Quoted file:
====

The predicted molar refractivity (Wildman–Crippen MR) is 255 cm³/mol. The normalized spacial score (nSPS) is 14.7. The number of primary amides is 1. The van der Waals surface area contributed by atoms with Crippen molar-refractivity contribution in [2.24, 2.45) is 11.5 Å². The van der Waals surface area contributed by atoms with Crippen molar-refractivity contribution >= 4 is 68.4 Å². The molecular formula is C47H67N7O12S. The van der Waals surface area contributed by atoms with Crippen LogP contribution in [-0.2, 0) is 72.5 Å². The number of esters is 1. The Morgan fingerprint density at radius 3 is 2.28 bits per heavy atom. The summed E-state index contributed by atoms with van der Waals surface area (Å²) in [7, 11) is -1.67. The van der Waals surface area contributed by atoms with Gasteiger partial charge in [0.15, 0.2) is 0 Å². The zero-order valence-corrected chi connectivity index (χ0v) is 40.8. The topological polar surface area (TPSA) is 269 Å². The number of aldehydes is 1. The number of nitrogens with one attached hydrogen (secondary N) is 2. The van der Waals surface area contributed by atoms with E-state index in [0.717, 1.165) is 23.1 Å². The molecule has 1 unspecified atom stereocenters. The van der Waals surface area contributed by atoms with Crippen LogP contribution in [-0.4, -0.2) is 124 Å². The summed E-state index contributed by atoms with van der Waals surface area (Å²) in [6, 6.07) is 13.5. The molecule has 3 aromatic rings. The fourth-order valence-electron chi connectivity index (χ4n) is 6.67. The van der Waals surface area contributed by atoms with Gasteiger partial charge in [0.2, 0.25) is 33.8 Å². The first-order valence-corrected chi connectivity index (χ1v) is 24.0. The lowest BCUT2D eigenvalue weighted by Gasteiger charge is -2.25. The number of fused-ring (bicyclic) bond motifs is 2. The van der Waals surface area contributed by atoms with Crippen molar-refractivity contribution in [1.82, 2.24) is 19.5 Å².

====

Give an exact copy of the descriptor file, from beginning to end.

The predicted molar refractivity (Wildman–Crippen MR) is 255 cm³/mol. The normalized spacial score (nSPS) is 14.7. The number of primary amides is 1. The van der Waals surface area contributed by atoms with Crippen molar-refractivity contribution in [2.24, 2.45) is 11.5 Å². The van der Waals surface area contributed by atoms with Crippen molar-refractivity contribution >= 4 is 68.4 Å². The molecular formula is C47H67N7O12S. The van der Waals surface area contributed by atoms with Crippen LogP contribution in [-0.2, 0) is 72.5 Å². The number of esters is 1. The Morgan fingerprint density at radius 3 is 2.28 bits per heavy atom. The summed E-state index contributed by atoms with van der Waals surface area (Å²) in [7, 11) is -1.67. The van der Waals surface area contributed by atoms with Gasteiger partial charge in [0.15, 0.2) is 0 Å². The zero-order valence-corrected chi connectivity index (χ0v) is 40.8. The topological polar surface area (TPSA) is 269 Å². The number of aldehydes is 1. The number of nitrogens with one attached hydrogen (secondary N) is 2. The van der Waals surface area contributed by atoms with E-state index in [0.717, 1.165) is 23.1 Å². The molecule has 1 unspecified atom stereocenters. The van der Waals surface area contributed by atoms with Crippen LogP contribution in [-0.4, -0.2) is 124 Å². The summed E-state index contributed by atoms with van der Waals surface area (Å²) in [6, 6.07) is 13.5. The molecule has 3 aromatic rings. The fourth-order valence-electron chi connectivity index (χ4n) is 6.67. The van der Waals surface area contributed by atoms with Gasteiger partial charge in [0.2, 0.25) is 33.8 Å². The first-order valence-corrected chi connectivity index (χ1v) is 24.0. The lowest BCUT2D eigenvalue weighted by Gasteiger charge is -2.25. The number of fused-ring (bicyclic) bond motifs is 2. The van der Waals surface area contributed by atoms with Crippen molar-refractivity contribution in [1.82, 2.24) is 19.5 Å².